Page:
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Writing Quote: Revelation of Meaning

June 6, 2010

There are many sides to writing stories – be they fictional or non (I personally prefer the fictional variety, as you may have gathered).  We write to entertain.  We write because we “have to”.  But we also write to elucidate some moral or ideal, to find meaning in what can sometimes seem a meaningless life.  Philosophical, no?  Today’s Writing Quote comes from philosopher and “political theorist” Hannah Arendt.

Storytelling reveals meaning without committing the error of defining it. 

~Hannah Arendt

What is it about stories that catches the mind’s eye, and that causes us to pause and think more deeply about our own lives?  Is it the role of the writer to be intentional and persuasive in imbuing story with meaning?  Or should the writer be transparent, invisible in the story, allowing the tale to take its place and the meaning to be woven from those threads organically?

No answers, today.  Only questions.  What’s your take?  How do you approach meaning, moral, and purpose in your stories?  Do you often think about these things when you read stories?  Do they inform the way you live and think about life?  Do they make you reconsider your perspective?

10 Comments leave one →
  1. June 6, 2010 8:44 am

    How true this quote is! The Writer’s constant nag is “Show, don’t tell.” Imagine a book that kept explicitly stating its “Point,” over and over. A-noooooooy-ing!!! I don’t want to read your “Point!” I just want to read the story!

    I think maybe a good story is “Just there.” Like the City of Ember; In my view, I saw the city as the entire world, which is deteriorating and coming to an end, and there’s a Message (read: Bible) that helps you to escape it. However, in Jeanne Duprau’s view (, it seems to have a save-the-environment message. Which I didn’t come away with. 🙂 We both came to very different conclusions about the same book, because she didn’t explicitly state (that I remember:) “…Then Lina and Doon found the box. By the way, this book is written to help you understand that we have to take care of our environment. Anyhow, they opened the box…” SAT-Essay-City!!!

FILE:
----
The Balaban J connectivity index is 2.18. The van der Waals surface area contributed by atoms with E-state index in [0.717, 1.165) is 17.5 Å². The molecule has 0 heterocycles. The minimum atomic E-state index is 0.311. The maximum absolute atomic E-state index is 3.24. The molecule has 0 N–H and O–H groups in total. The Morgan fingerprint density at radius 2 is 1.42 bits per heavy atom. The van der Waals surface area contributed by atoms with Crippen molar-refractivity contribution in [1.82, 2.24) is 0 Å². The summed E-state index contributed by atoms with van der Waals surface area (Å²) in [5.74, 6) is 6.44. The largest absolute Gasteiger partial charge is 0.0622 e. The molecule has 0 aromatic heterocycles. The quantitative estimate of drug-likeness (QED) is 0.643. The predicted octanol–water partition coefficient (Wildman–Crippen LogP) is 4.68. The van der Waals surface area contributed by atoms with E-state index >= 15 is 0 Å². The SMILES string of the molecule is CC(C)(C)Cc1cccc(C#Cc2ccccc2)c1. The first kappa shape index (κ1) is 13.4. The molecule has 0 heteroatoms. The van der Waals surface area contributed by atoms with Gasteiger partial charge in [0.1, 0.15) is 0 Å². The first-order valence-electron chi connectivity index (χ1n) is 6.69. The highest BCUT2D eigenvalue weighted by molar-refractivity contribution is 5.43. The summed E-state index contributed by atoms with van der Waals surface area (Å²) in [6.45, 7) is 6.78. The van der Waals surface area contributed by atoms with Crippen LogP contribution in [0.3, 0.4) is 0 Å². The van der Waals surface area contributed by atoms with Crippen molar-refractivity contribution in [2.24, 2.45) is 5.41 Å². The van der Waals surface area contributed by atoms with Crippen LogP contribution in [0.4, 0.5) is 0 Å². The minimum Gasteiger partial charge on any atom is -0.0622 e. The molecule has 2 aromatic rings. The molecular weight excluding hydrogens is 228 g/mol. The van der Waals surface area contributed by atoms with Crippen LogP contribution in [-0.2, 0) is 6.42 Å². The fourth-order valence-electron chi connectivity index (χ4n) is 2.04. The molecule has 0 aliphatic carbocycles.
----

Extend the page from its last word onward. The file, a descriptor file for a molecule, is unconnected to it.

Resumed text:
Maybe it’s up to the reader for interpretation, however if they come at it with the right mindset, it’s all right there.


    • June 7, 2010 8:45 am

      Largely, I think I agree with you. When I was growing up I always told myself I would never write a story that had a moral or political point to make, and that the point of a story was to entertain.

      Today, I have a more nuanced view. I actually think it’s good for stories to make moral or political points. I don’t think it’s good for that point to be belabored or to interrupt the flow of the narrative and the story. The story still comes first, I think. But if the story doesn’t make the reader think about things, if it doesn’t ask the reader some question, it might not be as good a story as it could have been. But… if the story is all about the point, so it’s kind of smacking the reader in the head with it, that’s probably not as good of a story as one that has no point at all but to entertain. Or perhaps, anyway. That’s a fine line to walk, I guess.